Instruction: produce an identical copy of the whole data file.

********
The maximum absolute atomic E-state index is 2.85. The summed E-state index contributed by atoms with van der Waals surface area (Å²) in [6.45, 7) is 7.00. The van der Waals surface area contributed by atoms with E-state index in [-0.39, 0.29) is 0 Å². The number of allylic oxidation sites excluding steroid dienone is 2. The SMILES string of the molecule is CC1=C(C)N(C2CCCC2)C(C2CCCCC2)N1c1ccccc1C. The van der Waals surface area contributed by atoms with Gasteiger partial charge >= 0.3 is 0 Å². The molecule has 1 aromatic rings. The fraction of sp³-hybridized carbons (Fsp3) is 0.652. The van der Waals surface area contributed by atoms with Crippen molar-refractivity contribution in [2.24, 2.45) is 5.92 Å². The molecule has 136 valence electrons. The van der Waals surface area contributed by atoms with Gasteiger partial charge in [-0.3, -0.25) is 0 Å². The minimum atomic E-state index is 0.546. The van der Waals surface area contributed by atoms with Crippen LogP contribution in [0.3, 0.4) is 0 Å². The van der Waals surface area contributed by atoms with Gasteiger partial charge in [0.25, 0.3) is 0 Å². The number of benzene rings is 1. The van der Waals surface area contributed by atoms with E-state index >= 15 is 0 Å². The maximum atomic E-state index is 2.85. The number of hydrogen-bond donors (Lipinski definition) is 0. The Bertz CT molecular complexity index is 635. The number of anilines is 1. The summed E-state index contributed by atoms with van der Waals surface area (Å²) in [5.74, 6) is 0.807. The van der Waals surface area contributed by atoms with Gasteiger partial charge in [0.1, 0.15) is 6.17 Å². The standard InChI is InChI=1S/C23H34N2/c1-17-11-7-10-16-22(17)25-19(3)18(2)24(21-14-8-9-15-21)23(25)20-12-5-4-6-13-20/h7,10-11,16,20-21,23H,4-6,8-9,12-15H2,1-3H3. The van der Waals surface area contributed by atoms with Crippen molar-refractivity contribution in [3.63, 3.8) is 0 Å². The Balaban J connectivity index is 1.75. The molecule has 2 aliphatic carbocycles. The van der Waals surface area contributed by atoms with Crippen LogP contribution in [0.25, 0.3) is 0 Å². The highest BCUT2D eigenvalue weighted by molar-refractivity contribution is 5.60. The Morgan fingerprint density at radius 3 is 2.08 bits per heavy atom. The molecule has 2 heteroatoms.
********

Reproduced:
The maximum absolute atomic E-state index is 2.85. The summed E-state index contributed by atoms with van der Waals surface area (Å²) in [6.45, 7) is 7.00. The van der Waals surface area contributed by atoms with E-state index in [-0.39, 0.29) is 0 Å². The number of allylic oxidation sites excluding steroid dienone is 2. The SMILES string of the molecule is CC1=C(C)N(C2CCCC2)C(C2CCCCC2)N1c1ccccc1C. The van der Waals surface area contributed by atoms with Gasteiger partial charge >= 0.3 is 0 Å². The molecule has 1 aromatic rings. The fraction of sp³-hybridized carbons (Fsp3) is 0.652. The van der Waals surface area contributed by atoms with Crippen molar-refractivity contribution in [2.24, 2.45) is 5.92 Å². The molecule has 136 valence electrons. The van der Waals surface area contributed by atoms with Gasteiger partial charge in [-0.3, -0.25) is 0 Å². The minimum atomic E-state index is 0.546. The van der Waals surface area contributed by atoms with Crippen LogP contribution in [0.3, 0.4) is 0 Å². The van der Waals surface area contributed by atoms with Gasteiger partial charge in [0.25, 0.3) is 0 Å². The number of benzene rings is 1. The van der Waals surface area contributed by atoms with E-state index >= 15 is 0 Å². The maximum atomic E-state index is 2.85. The number of hydrogen-bond donors (Lipinski definition) is 0. The Bertz CT molecular complexity index is 635. The number of anilines is 1. The summed E-state index contributed by atoms with van der Waals surface area (Å²) in [5.74, 6) is 0.807. The van der Waals surface area contributed by atoms with Gasteiger partial charge in [0.1, 0.15) is 6.17 Å². The standard InChI is InChI=1S/C23H34N2/c1-17-11-7-10-16-22(17)25-19(3)18(2)24(21-14-8-9-15-21)23(25)20-12-5-4-6-13-20/h7,10-11,16,20-21,23H,4-6,8-9,12-15H2,1-3H3. The van der Waals surface area contributed by atoms with Crippen molar-refractivity contribution in [3.63, 3.8) is 0 Å². The Balaban J connectivity index is 1.75. The molecule has 2 aliphatic carbocycles. The van der Waals surface area contributed by atoms with Crippen LogP contribution in [0.25, 0.3) is 0 Å². The highest BCUT2D eigenvalue weighted by molar-refractivity contribution is 5.60. The Morgan fingerprint density at radius 3 is 2.08 bits per heavy atom. The molecule has 2 heteroatoms.